Editorial: In this new decade, set the bar high – Concord Monitor

Published: 1/5/2020 5:45:39 AM

Modified: 1/5/2020 5:45:12 AM

Which law will prevail in the decade that began this week, that of Moore or Murphy?

The former, named for computer pioneer Gordon Moore, posits that computer processing speed will double every two years. It is now used to describe the inexorable advance of technologies that mostly improve life.

Murphys Law, whose origin is less clear but linked to the early years of rocket science, is commonly quoted as, Anything that can go wrong will. That too could be what the years between 2020 and 2030 have in store.

Moores Law is fundamentally optimistic: Science will save the planet. Murphys Law pessimistic: Technology deployed to combat global warming will go awry and broil the Earth or cause another Ice Age. Which will it be? All we know for sure is that we dont know.

Who, a decade ago, would have predicted the rise of Uber, Instagram, the iPad, Airbnb, cheap DNA testing and President Trump? We dont know what will happen in the next 10 years but we do know, limiting the list to the conceivable, what wed like to see occur.

First up, an end to the politics of division and a rekindling of the sense, felt in the aftermath of the 9-11 attacks, that we are all in this together. Rising seas, raging wildfires, earth-scouring storms and deadly heat waves threaten our very existence, and we will need to act, locally and as a nation, to reduce the burning of fossil fuels, tax carbon (as a bill before New Hampshires Legislature seeks to do), and support conservation and renewable energy research.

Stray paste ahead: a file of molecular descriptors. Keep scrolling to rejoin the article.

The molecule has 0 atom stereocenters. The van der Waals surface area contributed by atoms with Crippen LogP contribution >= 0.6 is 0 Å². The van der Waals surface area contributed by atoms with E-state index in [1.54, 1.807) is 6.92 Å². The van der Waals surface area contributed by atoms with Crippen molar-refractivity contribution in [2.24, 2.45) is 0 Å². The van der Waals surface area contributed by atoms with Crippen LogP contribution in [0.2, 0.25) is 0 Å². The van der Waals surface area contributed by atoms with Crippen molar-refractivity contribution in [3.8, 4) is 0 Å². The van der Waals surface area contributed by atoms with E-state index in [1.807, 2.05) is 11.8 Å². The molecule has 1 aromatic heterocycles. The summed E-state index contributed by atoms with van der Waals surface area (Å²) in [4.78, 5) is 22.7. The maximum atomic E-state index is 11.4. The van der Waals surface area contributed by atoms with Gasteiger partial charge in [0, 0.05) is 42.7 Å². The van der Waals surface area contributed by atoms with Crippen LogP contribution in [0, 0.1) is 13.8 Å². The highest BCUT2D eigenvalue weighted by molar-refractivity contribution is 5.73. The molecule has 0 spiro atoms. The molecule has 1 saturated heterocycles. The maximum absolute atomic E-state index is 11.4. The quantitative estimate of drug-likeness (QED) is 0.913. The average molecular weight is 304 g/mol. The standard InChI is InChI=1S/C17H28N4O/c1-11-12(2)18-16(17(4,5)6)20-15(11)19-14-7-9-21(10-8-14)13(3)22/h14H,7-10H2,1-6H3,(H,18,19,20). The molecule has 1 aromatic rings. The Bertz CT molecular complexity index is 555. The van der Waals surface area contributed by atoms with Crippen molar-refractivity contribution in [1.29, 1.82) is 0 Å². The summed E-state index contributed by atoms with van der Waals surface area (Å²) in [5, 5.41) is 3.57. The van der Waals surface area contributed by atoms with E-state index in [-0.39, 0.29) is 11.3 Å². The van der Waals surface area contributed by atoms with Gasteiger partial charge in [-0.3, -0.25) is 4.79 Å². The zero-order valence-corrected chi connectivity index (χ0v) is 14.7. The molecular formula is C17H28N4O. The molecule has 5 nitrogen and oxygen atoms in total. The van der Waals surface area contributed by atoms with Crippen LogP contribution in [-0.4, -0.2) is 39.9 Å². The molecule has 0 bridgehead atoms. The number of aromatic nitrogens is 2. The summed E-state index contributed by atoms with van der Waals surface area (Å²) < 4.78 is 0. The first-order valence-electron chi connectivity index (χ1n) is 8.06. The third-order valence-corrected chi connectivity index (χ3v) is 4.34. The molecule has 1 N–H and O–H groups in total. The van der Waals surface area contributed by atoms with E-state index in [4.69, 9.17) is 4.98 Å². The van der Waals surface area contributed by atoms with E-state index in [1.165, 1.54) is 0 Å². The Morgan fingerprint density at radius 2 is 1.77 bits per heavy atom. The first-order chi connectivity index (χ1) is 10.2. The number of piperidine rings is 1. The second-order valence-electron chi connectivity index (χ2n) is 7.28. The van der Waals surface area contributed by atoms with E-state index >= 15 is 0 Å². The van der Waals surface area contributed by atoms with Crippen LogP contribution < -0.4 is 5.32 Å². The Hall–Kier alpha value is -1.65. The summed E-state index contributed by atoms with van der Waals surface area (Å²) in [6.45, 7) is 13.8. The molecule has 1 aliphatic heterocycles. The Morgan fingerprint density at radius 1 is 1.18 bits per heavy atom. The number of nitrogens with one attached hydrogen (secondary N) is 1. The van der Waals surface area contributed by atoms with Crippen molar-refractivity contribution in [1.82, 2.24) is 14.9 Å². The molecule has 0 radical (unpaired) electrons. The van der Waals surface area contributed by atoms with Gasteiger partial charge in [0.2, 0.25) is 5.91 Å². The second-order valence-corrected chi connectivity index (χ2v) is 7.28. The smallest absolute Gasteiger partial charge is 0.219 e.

Wed like to see the rediscovery of kindness and its power to heal both giver and recipient. Wed like to see a return to civility in discourse and a time when cooperation was seen as a sign of strength and maturity, not weakness. We want facts to take precedence over gut feelings and vainglorious dreams. We wanted to see science valued for what it is, a method to explore reality and discover how and why things are as they are. We want the rule of law to apply fairly and impartially to all.

Can such lofty goals be achieved? We believe they can and so, in the next decade, can less lofty things. Among those are common-sense gun laws laws that could reduce needless gun deaths and the frequency of mass shootings that last year occurred at the rate of more than one per day.

The next decade should see the enactment of comprehensive immigration reform and a path to citizenship for the millions of law-abiding immigrants who are contributing to society and paying taxes yet live in fear of deportation.

Reform of the nations so-called health care system will be on the agenda, along with the need to end profiteering and reduce the cost of drugs.

The nations tax code will need to change in the next decade if income inequality is to be reduced and meaningful work created for the growing number of people whose jobs will be replaced by automation. Americas infrastructure should be rebuilt.

The fall election will be a test of the electoral system and the impact on the outcome of dark money, foreign interference and voter suppression. Major changes, including the reversal of court decisions that treat corporations as people and even the end of the Electoral College, may be necessary. To keep government honest there will need to be a revival of local and state journalism.

Murphy or Moore? Both will be at work. Our money is on Moore and Americas ability to double the pace of its efforts to solve its host of problems.

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Editorial: In this new decade, set the bar high - Concord Monitor

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